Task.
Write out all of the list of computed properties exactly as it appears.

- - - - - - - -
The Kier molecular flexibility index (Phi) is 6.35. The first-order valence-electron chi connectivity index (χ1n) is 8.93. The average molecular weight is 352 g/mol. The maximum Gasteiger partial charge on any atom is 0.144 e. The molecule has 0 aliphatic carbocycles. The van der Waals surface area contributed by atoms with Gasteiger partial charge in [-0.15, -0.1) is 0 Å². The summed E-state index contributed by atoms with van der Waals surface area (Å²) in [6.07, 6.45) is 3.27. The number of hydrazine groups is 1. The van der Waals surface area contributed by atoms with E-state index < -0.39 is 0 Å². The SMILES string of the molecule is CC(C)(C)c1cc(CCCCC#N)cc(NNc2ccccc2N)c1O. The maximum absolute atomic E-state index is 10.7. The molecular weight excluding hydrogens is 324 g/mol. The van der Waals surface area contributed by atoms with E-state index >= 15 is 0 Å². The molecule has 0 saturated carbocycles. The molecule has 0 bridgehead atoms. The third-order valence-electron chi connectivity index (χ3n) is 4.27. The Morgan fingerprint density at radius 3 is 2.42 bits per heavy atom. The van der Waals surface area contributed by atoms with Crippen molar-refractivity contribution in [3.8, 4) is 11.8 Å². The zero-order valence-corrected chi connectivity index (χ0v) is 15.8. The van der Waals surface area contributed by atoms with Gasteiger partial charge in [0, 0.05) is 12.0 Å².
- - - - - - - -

The Kier molecular flexibility index (Phi) is 6.35. The first-order valence-electron chi connectivity index (χ1n) is 8.93. The average molecular weight is 352 g/mol. The maximum Gasteiger partial charge on any atom is 0.144 e. The molecule has 0 aliphatic carbocycles. The van der Waals surface area contributed by atoms with Gasteiger partial charge in [-0.15, -0.1) is 0 Å². The summed E-state index contributed by atoms with van der Waals surface area (Å²) in [6.07, 6.45) is 3.27. The number of hydrazine groups is 1. The van der Waals surface area contributed by atoms with E-state index < -0.39 is 0 Å². The SMILES string of the molecule is CC(C)(C)c1cc(CCCCC#N)cc(NNc2ccccc2N)c1O. The maximum absolute atomic E-state index is 10.7. The molecular weight excluding hydrogens is 324 g/mol. The van der Waals surface area contributed by atoms with E-state index >= 15 is 0 Å². The molecule has 0 saturated carbocycles. The molecule has 0 bridgehead atoms. The third-order valence-electron chi connectivity index (χ3n) is 4.27. The Morgan fingerprint density at radius 3 is 2.42 bits per heavy atom. The van der Waals surface area contributed by atoms with Crippen molar-refractivity contribution in [3.8, 4) is 11.8 Å². The zero-order valence-corrected chi connectivity index (χ0v) is 15.8. The van der Waals surface area contributed by atoms with Gasteiger partial charge in [0, 0.05) is 12.0 Å².